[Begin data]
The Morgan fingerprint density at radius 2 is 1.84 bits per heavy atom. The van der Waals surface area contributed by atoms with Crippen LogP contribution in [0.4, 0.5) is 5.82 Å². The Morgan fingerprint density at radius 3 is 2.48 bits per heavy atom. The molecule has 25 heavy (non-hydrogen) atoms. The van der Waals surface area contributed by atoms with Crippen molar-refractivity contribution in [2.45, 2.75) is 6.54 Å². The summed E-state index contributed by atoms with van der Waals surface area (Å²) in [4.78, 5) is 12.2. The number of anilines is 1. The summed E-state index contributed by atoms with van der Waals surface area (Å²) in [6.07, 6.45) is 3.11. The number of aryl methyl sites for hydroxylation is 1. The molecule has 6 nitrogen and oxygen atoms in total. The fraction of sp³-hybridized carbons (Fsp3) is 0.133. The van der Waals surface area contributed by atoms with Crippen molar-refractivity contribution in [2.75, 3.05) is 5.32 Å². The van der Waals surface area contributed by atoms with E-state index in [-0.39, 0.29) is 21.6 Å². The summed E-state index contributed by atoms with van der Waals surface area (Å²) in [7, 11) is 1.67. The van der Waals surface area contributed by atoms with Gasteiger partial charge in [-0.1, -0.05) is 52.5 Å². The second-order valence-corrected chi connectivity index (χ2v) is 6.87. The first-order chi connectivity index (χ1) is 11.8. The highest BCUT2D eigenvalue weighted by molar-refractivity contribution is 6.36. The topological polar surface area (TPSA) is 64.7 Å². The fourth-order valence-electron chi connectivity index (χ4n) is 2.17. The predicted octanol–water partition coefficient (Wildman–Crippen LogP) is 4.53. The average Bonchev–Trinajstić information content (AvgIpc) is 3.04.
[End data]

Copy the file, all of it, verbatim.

The Morgan fingerprint density at radius 2 is 1.84 bits per heavy atom. The van der Waals surface area contributed by atoms with Crippen LogP contribution in [0.4, 0.5) is 5.82 Å². The Morgan fingerprint density at radius 3 is 2.48 bits per heavy atom. The molecule has 25 heavy (non-hydrogen) atoms. The van der Waals surface area contributed by atoms with Crippen molar-refractivity contribution in [2.45, 2.75) is 6.54 Å². The summed E-state index contributed by atoms with van der Waals surface area (Å²) in [4.78, 5) is 12.2. The number of anilines is 1. The summed E-state index contributed by atoms with van der Waals surface area (Å²) in [6.07, 6.45) is 3.11. The number of aryl methyl sites for hydroxylation is 1. The molecule has 6 nitrogen and oxygen atoms in total. The fraction of sp³-hybridized carbons (Fsp3) is 0.133. The van der Waals surface area contributed by atoms with Crippen molar-refractivity contribution in [2.75, 3.05) is 5.32 Å². The van der Waals surface area contributed by atoms with E-state index in [-0.39, 0.29) is 21.6 Å². The summed E-state index contributed by atoms with van der Waals surface area (Å²) in [7, 11) is 1.67. The van der Waals surface area contributed by atoms with Gasteiger partial charge in [-0.1, -0.05) is 52.5 Å². The second-order valence-corrected chi connectivity index (χ2v) is 6.87. The first-order chi connectivity index (χ1) is 11.8. The highest BCUT2D eigenvalue weighted by molar-refractivity contribution is 6.36. The topological polar surface area (TPSA) is 64.7 Å². The fourth-order valence-electron chi connectivity index (χ4n) is 2.17. The predicted octanol–water partition coefficient (Wildman–Crippen LogP) is 4.53. The average Bonchev–Trinajstić information content (AvgIpc) is 3.04.